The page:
Kashmir Lost, the Last Professional Kundangar

SRINAGAR: Last week, Kashmir lost the valley’s celebrated professional Kundangar (gold engraver), Mohammad Amin. He passed away at his Lal Bazar home on January 17. He was 96.

Mohammad Amin Kundangar

Kundangari is one of the most intricate art forms and the family knew the art for generations. Their artwork was so impressive that the British Royal Air Force has hired them for creating some intricate designs which still part of the Force’s heritage.

Commentator Zahid GM who has known the family from his childhood when Kunadangars’ lived in Daribal belt of Kahnyar said with the demise of Mohammad Amin, the art of gold engravings has died, literally. “Besides, being an artist par-excellence and oldest surviving calligrapher of Arabic and Persian, he was a close witness to political happenings in the state from 13 July 1931- the Kundanagar House has been the epicentre of the freedom struggle,” Zahid wrote.

Zahid has written that Mohammad Baba, the ancestor of the family had arrived into Kashmir, with the caravan of Syed Ali Hamadani and settled around Khanaqah-i-Moula. “It was Nazim-u-Din, third generation artisan of the family who perfected the art of gem-studded engraved gold jewellery and the family name changed from Baba to Kundan Gar – the gold engravers,” according to Zahid. “The artefacts produced by the family found a way into the royal courts. And the art passed on from generation to generation. During the nineteenth and twentieth centuries, the ‘Kundan’ jewellery became very popular with the wealthy and ‘big landed estate’ families – both Hindus and Muslims.”

“The great artefacts crafted by the four brothers Ghulam Ahmad, Ghulam Mohidin, Maqbool Hussain and Mohamad Amin and their father Ghulam Ahmad for more than a century and a half, are to this day priced possession of some wealthy families of Kashmir, and Amin Sahib remembered almost names of the families that visited their workplace,” Zahid, who had conducted four interviews with Mohammad Amin, albeit for political history, wrote. “The commonly used jewellery of those times Jigni, Ticka, Taweez, bracelets and, Jumka and Holidal after they were studded with gems and engraved by skilful hands of turned into rare masterpieces.  Some holidall Kundan with holy verses engraved and embellished with gems and precious stones are rarest of masterpieces of gold art of Kashmir.”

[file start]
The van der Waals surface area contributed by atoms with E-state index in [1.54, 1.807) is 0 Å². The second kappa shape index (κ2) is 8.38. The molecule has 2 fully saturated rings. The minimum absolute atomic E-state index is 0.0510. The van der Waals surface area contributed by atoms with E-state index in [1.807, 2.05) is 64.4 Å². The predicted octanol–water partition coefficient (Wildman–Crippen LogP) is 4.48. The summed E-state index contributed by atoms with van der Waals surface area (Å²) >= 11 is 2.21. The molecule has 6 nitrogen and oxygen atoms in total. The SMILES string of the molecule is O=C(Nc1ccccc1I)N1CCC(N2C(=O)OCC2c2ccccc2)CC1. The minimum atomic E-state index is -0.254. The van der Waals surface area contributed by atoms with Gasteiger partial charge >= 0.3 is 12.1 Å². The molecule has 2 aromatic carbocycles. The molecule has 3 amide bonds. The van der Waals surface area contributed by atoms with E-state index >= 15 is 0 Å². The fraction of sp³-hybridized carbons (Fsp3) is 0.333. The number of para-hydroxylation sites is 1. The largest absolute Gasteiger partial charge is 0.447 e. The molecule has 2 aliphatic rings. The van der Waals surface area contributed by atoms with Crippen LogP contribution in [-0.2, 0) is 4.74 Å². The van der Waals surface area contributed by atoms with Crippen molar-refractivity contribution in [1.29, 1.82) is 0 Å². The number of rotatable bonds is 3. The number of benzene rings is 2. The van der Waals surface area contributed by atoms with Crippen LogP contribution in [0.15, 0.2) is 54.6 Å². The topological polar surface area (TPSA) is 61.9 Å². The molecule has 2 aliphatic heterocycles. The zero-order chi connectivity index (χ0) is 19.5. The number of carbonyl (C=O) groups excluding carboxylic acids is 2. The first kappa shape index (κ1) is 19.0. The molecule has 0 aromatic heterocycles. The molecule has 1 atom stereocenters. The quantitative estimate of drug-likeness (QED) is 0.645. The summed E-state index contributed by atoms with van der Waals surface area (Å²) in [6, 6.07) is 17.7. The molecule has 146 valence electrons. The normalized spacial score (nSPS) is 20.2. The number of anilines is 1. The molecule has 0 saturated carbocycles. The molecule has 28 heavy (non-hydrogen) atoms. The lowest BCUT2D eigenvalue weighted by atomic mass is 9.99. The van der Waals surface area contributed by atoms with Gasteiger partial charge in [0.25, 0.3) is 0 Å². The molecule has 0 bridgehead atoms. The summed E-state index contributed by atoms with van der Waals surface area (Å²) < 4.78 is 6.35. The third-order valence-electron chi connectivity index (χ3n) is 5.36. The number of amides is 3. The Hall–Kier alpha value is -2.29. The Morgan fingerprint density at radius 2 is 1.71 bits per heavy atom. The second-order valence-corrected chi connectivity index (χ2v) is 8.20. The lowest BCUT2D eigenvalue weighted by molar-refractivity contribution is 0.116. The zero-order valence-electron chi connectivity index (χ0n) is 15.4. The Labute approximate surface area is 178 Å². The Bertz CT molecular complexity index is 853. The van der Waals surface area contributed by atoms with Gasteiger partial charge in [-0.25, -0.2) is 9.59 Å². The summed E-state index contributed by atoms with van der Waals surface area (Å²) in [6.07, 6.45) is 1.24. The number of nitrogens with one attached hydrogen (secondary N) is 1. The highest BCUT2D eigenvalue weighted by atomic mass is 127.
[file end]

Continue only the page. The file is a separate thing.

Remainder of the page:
INTACH leader Mohammad Salim Beig had met the nonagenarian in a cultural function and posted a set of pieces of information on the social media.

“Kundangars, those who handled kundan (gold) were a class apart,” Beg wrote. “In June 2017, INTACH held a calligraphy workshop at Jamia Masjid Srinagar. These were challenging times in Srinagar and we were not sure how long we would survive at the most uncertain location in the old city. More than an inaugural, we wished to have blessings from someone who could impart sanctitude to this solemn effort to re-root this craft from where it might have originated. Our prayers were answered when through some divine intervention Amin saheb reached the venue, facilitated by MRD Kundangar, his noble son and a friend. Amin saheb spent some time with young and old residents of downtown Srinagar. This post shows how well he had mastered this art form. His pen matched the instruments in his nimble hands.”

Their father, Ghulam Mohamad Kundangar, according to Beg, had achieved fame and prosperity in this intricate art form. He was survived by four sons; Ghulam Ahmad, Ghulam Mohidin, Maqbool Hussain and Mohamad Amin.

“Out of the four, Maqbool Hussain had made a name for himself with a clientele spread among the high and famous all over the British Empire. He and the youngest brother, Mohamad Amin, pursued the family passion for kundangari, jarah and wash kundan, different form of precious metal arts.”

“The two brothers were commissioned to do silver crest for Royal Air force, UK. This crest was awarded by the British Government for its intricate craftsmanship. Amin Saheb has shown me a gold bangle last year with engraved Quranic verses and as stated by him, the only object left with him from the huge art treasure of the family,” Beg wrote. “I only hope someone sometime researches the museums and family collections in India and UK to locate their creations, do a descriptive catalogue.”

Kashmir’s craft traditions of Kashmir have withstood the depredation of time and phases of extremely harsh occupation by outside rulers and these continued to flourish till recent times. It is mainly due to the open-mindedness and dedication of the craftsmen to accept and assimilate new ideas that these skills survived the vicissitudes of time. Kamala Devi Chattopadhyaya (d: 1988), the most eminent Cultural historian of the subcontinent has placed Kashmir crafts only next to the Indian miniature paintings, description and status not shared by any other craft community.

Habib Joo and Sons, (Fateh Kadal and later on the Bund) had the privilege of participating in the first ever exhibition of Indian arts held in London early 20th century, according to Beg. They also participated in the exhibition held in 1911 in Delhi on the eve of Darbar of Indian princes.

Mohammad Amin was the father of Prof M R D Kundangar.

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